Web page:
While this Top 5 will be far less L.A.-centric than usual, March is WomenÃ¢â‚¬â„¢s History Month and high time to celebrate by throwing the following DVDs into your Netflix queue. WeÃ¢â‚¬â„¢ve come a long way ladies, and if you donÃ¢â‚¬â„¢t believe me, check out the crap working woman Rosalind Russell endures from her male colleagues in 1940Ã¢â‚¬â„¢s His Girl Friday (pictured). Spanning the days from when a woman in pants could cause a scandal to our own post-feminist age, here are 5 movies that celebrate the power of the female sex.
His Girl Friday (1940):
Rosalind Russell plays Hildy Johnson, a journalist on the verge of doing whatÃ¢â‚¬â„¢s expected of a woman of her time: giving up her career to marry. The dependable and bland Bruce Baldwin (Ralph Bellamy) accompanies her to the office to say her goodbyes, but complications ensue when HildyÃ¢â‚¬â„¢s dashing editor and ex-husband Walter Burns (Cary Grant) conspires to keep her around. To a modern viewer, the true tug-of-war is not between RussellÃ¢â‚¬â„¢s two loves, but between societal expectations and a womanÃ¢â‚¬â„¢s passion and talents for her career. While thereÃ¢â‚¬â„¢s little doubt that Hildy will ultimately follow her heart in this one, the film makes clear how challenging it was for women of this era to break with conventions.
AdamÃ¢â‚¬â„¢s Rib (1949):
Katharine Hepburn is a feminist icon for the ages, the first Hollywood leading lady who wore pants publicly. So itÃ¢â‚¬â„¢s only fitting that she co-stars with Spencer Tracy in this classic about two married lawyers, Adam and Amanda Bonner who end up on opposite sides of trial. Tensions rise as Amanda attempts to turn the case of her client, a two-timed wife accused of attempted murder, into a feminist cause celebre. Actress Ruth Gordon co-wrote the screenplay, which shows Hepburn and Tracy cooking dinner together, trading massages, and loving and sparring on equal ground. AdamÃ¢â‚¬â„¢s Rib presents the notion that marriage can be a partnership between equals, a fairly revolutionary idea in 1949 and one that still ruffles conservative feathers today.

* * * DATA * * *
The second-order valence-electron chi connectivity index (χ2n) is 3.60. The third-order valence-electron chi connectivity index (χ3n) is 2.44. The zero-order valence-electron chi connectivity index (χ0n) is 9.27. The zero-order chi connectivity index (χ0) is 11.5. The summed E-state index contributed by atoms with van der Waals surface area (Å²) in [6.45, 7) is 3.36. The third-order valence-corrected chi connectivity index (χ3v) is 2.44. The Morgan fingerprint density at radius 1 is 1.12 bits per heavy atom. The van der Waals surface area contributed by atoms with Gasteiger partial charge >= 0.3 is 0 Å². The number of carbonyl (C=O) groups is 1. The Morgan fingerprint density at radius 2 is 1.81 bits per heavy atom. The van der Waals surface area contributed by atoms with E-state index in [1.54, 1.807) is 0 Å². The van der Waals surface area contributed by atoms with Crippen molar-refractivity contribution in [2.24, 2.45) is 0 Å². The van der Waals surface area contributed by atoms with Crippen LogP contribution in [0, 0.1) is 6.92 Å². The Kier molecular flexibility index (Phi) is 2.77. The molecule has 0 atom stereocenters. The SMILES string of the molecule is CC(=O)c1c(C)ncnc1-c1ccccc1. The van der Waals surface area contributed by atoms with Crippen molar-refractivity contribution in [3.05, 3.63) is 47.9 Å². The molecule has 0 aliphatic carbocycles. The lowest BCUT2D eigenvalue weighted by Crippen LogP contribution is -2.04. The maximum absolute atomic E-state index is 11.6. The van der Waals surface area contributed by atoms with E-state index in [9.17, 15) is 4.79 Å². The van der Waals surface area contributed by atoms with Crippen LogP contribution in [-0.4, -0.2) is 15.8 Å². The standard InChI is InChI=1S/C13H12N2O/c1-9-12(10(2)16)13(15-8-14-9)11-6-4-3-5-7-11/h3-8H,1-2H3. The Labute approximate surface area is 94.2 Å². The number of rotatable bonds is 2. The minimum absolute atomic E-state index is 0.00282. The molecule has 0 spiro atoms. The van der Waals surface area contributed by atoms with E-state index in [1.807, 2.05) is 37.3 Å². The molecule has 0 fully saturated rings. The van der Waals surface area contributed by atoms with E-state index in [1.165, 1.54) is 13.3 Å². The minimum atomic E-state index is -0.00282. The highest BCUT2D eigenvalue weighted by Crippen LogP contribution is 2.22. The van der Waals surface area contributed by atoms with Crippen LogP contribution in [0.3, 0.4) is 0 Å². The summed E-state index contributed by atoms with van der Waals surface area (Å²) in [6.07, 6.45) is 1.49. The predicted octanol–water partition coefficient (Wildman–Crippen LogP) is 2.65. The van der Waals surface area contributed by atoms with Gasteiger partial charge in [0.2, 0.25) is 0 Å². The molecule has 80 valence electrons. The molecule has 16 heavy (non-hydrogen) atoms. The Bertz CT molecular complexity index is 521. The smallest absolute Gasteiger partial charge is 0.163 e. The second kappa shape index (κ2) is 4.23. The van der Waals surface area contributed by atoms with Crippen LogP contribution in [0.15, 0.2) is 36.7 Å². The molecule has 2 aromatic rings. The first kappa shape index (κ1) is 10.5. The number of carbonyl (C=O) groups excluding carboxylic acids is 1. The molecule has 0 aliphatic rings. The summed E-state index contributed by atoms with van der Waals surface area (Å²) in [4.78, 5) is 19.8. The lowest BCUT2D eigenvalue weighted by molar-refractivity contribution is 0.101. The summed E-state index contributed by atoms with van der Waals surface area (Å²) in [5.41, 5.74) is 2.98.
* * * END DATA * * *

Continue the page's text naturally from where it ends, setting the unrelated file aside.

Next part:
Valley Girl (1983):
This one gets extra points for actually being directed by a woman. Martha Coolidge sets this coming-of-age tale in the San Fernando Valley. Deborah Foreman plays Julie, a sweet Val who knows little about the world outside of the Galleria, her circle of friends, and her jerky boyfriend Tommy until she meets Hollywood punk Randy (Nicolas Cage in his breakout starring role). While the film is a frothy comedy taking place against the backdrop of Valley speak and early Ã¢â‚¬Ëœ80s new wave gems, Valley Girl portrays a young woman leaving the comfort of her clique and becoming her own person with unexpected tenderness.
Hedwig and the Angry Inch (2001):
Less a celebration of femininity than a celebration of the feminine and masculine within us all, this one deserves a spot on the list for writer/director John Cameron MitchellÃ¢â‚¬â„¢s portrayal of the fierce, female-identifying Hedwig, a rock-n-roll singer telling the story of her botched sex change operation. Hedwig and the Angry Inch examines power dynamics in relationships astutely and most of the songs in this musical are top-notch. Ã¢â‚¬Å“Wig in a BoxÃ¢â‚¬Â testifies to the magic of artifice, something every woman whoÃ¢â‚¬â„¢s ever applied eyeliner and lipstick understands.
Diablo Cody took home this yearÃ¢â‚¬â„¢s Oscar for best screenplay with good reason. With her razor-sharp wit and underlying tenderness, Juno is one of the most fully realized female characters to hit the screen in years, and is especially appreciated since most movies portray teen females as one-dimensional objects of male lust. Throughout the film, we see Juno (Ellen Page) taking the reins of her relationship with Paulie Bleeker (Michael Cera). While this has unintended consequences, itÃ¢â‚¬â„¢s still refreshing to see a teen female who isnÃ¢â‚¬â„¢t waiting for a guy to come around and claim her. JunoÃ¢â‚¬â„¢s role as the filmÃ¢â‚¬â„¢s true catalyst is a significant step for cinematic women of any age.
Photo courtesy of Wikipedia.
Written by Maggie Flynn